The papers and tech press are full of talk about broadband access. The price of broadband. The number of homes with or without access. Should every house have access? Should every house pay the same price?
I’m not really bored of broadband. It is really important, But it feels like the wrong debate. We shouldn’t be debating mobile or Wi-Fi either.
We should be talking about and demanding internet access everywhere. People, cars, drones and even cereal packets will all want to be connected to the internet. They probably won’t care how they connect.
In the future we will need internet access in houses, in offices, on trains, on roads, in the countryside and up in the sky over the countryside where drones (and maybe…eventually…flying cars) are travelling.
When we debate broadband and set targets for successful delivery we set in motion complex and expensive infrastructure projects that take years to complete.
Projects that are focussed on a particular type of technology rather than on the service that users actually need: internet access everywhere.
Building blocks for internet access
Internet access can be delivered by a whole host of different technologies: broadband (by fibre, by copper or by coaxial cable), mobile, satellite, Wi-Fi, balloons, white space, Li-Fi or something that’s invented next year. We will find that in some countries, regions, cities, towns or houses that different technologies will work better than others. That’s fine. Our regulators will make sure that they work together and don’t conflict. All of those technologies can provide internet access.
In some areas we will find that the best type of organisations to build and maintain internet access are large private companies operating at scale with mass-market solutions. In other areas we will find that the best solution is for the public sector to build and maintain internet access through municipal networks. In others it will be community initiatives like South Africa’s wireless networks. A good regulatory framework can allow all to flourish in the right environment.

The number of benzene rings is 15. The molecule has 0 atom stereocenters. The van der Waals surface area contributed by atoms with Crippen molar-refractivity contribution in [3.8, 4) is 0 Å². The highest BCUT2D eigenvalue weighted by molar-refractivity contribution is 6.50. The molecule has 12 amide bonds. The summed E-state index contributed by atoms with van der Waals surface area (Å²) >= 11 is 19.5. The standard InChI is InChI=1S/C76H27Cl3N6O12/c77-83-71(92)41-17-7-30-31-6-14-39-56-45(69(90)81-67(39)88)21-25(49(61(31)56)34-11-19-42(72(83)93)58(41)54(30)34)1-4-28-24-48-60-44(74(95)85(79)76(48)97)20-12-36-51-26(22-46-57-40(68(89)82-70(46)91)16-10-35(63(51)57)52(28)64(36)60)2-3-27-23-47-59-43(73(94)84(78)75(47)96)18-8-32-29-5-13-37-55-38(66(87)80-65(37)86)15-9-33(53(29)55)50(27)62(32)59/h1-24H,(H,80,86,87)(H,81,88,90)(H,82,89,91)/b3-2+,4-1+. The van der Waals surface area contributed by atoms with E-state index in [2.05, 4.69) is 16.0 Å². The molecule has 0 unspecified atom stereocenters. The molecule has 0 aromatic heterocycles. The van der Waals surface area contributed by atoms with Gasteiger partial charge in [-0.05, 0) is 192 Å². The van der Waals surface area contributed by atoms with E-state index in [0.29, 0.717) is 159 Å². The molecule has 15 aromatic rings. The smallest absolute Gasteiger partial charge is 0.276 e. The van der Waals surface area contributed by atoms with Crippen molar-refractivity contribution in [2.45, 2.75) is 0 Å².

Picking the right technology, regulatory and organisational solution for a given area will let us deliver internet access faster.
It is simpler to get internet access into every home than it is to get a particular technology into every home
User-centred internet access
If we are to provide internet access everywhere we also need it to be centred on people and their needs. We should not be targetting houses, offices, or fields. We should be thinking about the needs of people. As with other types of infrastructure it is how and when we use the internet that value is created. We use the internet to create, deliver and consume services for people.
Some of the services may be indirect, for example the distribution of video content between television broadcasters or “smart” houses, but they only exist because they are meeting the needs of someone, somewhere.
If we start with people and think of their needs and capabilities then we can come up with different ways of using these building blocks to provide internet access everywhere to every person, car, drone and cereal packet.
By understanding their capabilities we will also find that in some areas we can work with local government, businesses, communities and people to build the necessary local infrastructure. We shouldn’t wait for central government to set new targets. We should just crack on with it.
Starting with users will also help us understand that by focussing on broadband we have been focussing on technical infrastructure and have left some people behind. People who can’t afford internet access or lack the skills or any of a number of other reasons that mean they can’t use the internet. Leaving those people behind has impacted on the value we get from the internet and reduced the number of people who can help build local infrastructure.
We will need to couple action on digital exclusion with internet access to get the most value out of our investment in internet infrastructure.
It can be quite scary to think of internet everywhere rather than simply thinking of broadband access. Broadband access feels like a router in the corner of a living room. Internet everywhere feels very different.
What is the right regulatory framework for internet everywhere? What will it mean for privacy? Will there be state surveillance of everything? Will I ever escape the attention of push notifications carrying ‘urgent’ news? Can I go off-grid? We will become ever more reliant on the internet, what if it breaks? Who controls the internet?
But it is the future. The internet is not going anywhere. And we, and our internet-enabled cereal packets, will only demand access to it more and more. We need to understand these, and other, questions and ensure that we have answers that suit our societies. Our national politicians need to grapple with these questions and not just whether or not a particular town has enough internet.
Don’t get me wrong: broadband is important, but it isn’t the end-goal.
We need to remember that we are heading to a future where there is internet everywhere. This will help us focus on the right questions and make better choices over the next few years. By making better choices we might get to this future faster and reap the benefits sooner.
A future with the internet everywhere is what will be demanded and needed. It really is that simple.
I’d suggest we stop talking so much about broadband access and the number of homes passed and start talking about getting the internet everywhere instead.
If we don’t then I’ll just keep singing this song in my head.
All together now: I’m so boooored with the broadband debate.